Henrietta Lacks

Prompt #1 March 9

Filed under: Reading Prompts — coradacosta at 4:57 pm on Friday, March 9, 2012
The author uses several similes to explain the functions of a different part of a cell.
What is a simile and what do the similes that the author chooses suggest about biology in general?

13 Comments »

  1.    Kalyn Epps — March 16, 2012 @ 2:39 am   Reply

    Simile is a comparison using “like” or “as”. The similes the author chooses reflects how complex biology is. It also suggests that it affects our everyday lives whether we know it or not.

  2.    Period 4 - 53801 — March 18, 2012 @ 11:32 pm   Reply

    A simile is a comparison using like or as. Many similes were used in this chapter. Some examples are when the cell is described like a fried egg, with the cytoplasm and the yolk as the nucleus. Also, the cytoplasm is described as a New York City buzzing. Lastly, the cells are described as factories pumping out sugars, fats, proteins, and energy. These help us further understand the function of the organism that is being described. Similes also help describe what is going on in a different way, or at a different viewpoint to understand it better.

  3.    Ashley McDaniel — March 18, 2012 @ 11:46 pm   Reply

    A simile is making a comparison using like or as. The similes that the author chooses in the story is representing how biology can be compared to everyday things and how biology works. When it compares a cell to a fried egg it suggest biology is complex yet simple.

  4.    Jake Dees — March 20, 2012 @ 3:54 am   Reply

    A simile is a comparison of two unalike things using like or as. The ways that the author uses similes in the book shows how she feels about biology. Her thoughts of biology are that it has a lot going on in it, but it is mostly just doing a simple task. An example is of a cell being like a factory. They both have a lot going on inside of them, but the outcome of them both is one task. The factory is making product (manufactured goods), and the cell is too (proteins, energy, etc.).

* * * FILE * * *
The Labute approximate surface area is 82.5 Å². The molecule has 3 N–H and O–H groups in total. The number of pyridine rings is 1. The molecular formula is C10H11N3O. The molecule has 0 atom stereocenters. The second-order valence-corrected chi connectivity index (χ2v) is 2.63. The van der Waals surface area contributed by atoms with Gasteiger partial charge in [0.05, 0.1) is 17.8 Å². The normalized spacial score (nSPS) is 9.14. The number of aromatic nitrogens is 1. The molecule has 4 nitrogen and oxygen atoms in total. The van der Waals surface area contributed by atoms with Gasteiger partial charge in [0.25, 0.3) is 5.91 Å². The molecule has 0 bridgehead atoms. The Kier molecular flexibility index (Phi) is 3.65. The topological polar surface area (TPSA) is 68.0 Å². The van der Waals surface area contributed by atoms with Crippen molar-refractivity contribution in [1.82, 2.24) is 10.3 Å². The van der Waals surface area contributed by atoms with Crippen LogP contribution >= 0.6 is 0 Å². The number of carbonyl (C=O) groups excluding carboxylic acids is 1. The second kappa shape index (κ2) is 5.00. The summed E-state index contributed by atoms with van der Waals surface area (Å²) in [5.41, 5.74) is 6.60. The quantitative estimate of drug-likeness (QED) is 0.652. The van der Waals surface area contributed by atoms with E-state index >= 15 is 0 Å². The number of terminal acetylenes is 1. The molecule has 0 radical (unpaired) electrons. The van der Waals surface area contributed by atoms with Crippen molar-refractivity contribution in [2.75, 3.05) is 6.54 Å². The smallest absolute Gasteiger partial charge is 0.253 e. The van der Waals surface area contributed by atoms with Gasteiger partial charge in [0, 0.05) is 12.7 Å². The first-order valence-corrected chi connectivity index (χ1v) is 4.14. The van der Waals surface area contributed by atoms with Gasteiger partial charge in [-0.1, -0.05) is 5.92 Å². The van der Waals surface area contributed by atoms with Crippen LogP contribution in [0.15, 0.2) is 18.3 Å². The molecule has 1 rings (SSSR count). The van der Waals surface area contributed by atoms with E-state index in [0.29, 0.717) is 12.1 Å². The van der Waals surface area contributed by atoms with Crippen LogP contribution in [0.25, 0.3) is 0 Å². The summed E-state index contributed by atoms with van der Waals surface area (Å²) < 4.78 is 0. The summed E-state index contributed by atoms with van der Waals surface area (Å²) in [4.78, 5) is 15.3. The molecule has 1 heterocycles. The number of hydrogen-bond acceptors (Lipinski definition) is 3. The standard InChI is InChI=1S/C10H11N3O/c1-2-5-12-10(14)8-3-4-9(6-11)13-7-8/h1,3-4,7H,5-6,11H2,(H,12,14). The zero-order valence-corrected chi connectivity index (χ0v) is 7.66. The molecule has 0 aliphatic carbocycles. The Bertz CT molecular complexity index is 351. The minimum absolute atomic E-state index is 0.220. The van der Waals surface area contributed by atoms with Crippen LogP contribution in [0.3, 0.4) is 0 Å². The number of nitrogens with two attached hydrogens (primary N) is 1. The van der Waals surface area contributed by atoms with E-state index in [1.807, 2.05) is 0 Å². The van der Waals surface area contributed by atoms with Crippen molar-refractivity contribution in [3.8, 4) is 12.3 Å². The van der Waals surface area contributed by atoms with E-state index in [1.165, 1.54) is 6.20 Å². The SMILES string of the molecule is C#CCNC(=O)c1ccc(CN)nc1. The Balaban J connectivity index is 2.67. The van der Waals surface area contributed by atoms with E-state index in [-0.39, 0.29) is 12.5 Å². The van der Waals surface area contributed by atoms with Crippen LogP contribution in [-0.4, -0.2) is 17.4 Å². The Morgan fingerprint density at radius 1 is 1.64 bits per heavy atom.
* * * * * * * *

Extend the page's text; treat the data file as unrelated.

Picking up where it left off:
5.    period 4 - 51227 — March 20, 2012 @ 3:54 am   Reply

    Similes compare two similar things using like or as. The simile the author uses, “a cell looks a lot like a fried egg” suggests that biology is complex, but can be made more simple. This simile helps the reader to understand cells more easily.

  6.    51607 — March 22, 2012 @ 3:09 am   Reply

    Some similes are like when the cell is described like a fried egg, cytoplasm is described as a NYC buzzing, and cells are like factories pumping out sugars, fats, proteins, and energy.

  7.    5th period -51638 — March 22, 2012 @ 4:03 am   Reply

    A simile is a comparison using like or as. The similes show the biology is relatable to all aspects of life. They show us that biology affects us in many aspects of our lives.

  8.    67032 — March 23, 2012 @ 4:27 am   Reply

    A simile is a comparison using like or as. In this chapter the author shows the reader that, even though science maybe difficult, the use of similes make it easier to understand.

  9.    82732 period 6 — March 28, 2012 @ 12:46 am   Reply

    The author uses the simile that cells can be represented by a fried egg refferring to its nucleus and cytoplasm. The author uses these similes to strengthen the readers imagination of the scientific terms they might not be so familiar with.

  10.    51336 Period 7 — March 28, 2012 @ 3:39 am   Reply

    A similie is a comparison of two things that uses “like” or “as”. The similies in the books help Biology seem much easier to understand, and not so complex and scientific.

  11.    51336 Period 7 — March 28, 2012 @ 3:40 am   Reply

    A similie is a comparison of two things that uses “like” or “as”. The similies in the books help Biology seem much easier to understand, and not so complex and scientific. This makes it much easier to connect with the reader in the story.

  12.    Zack Shackelford — April 10, 2012 @ 9:30 pm   Reply

    A simile is the reference of one object to another using like or as. His simile’s suggest that biology applies to al parts of life.

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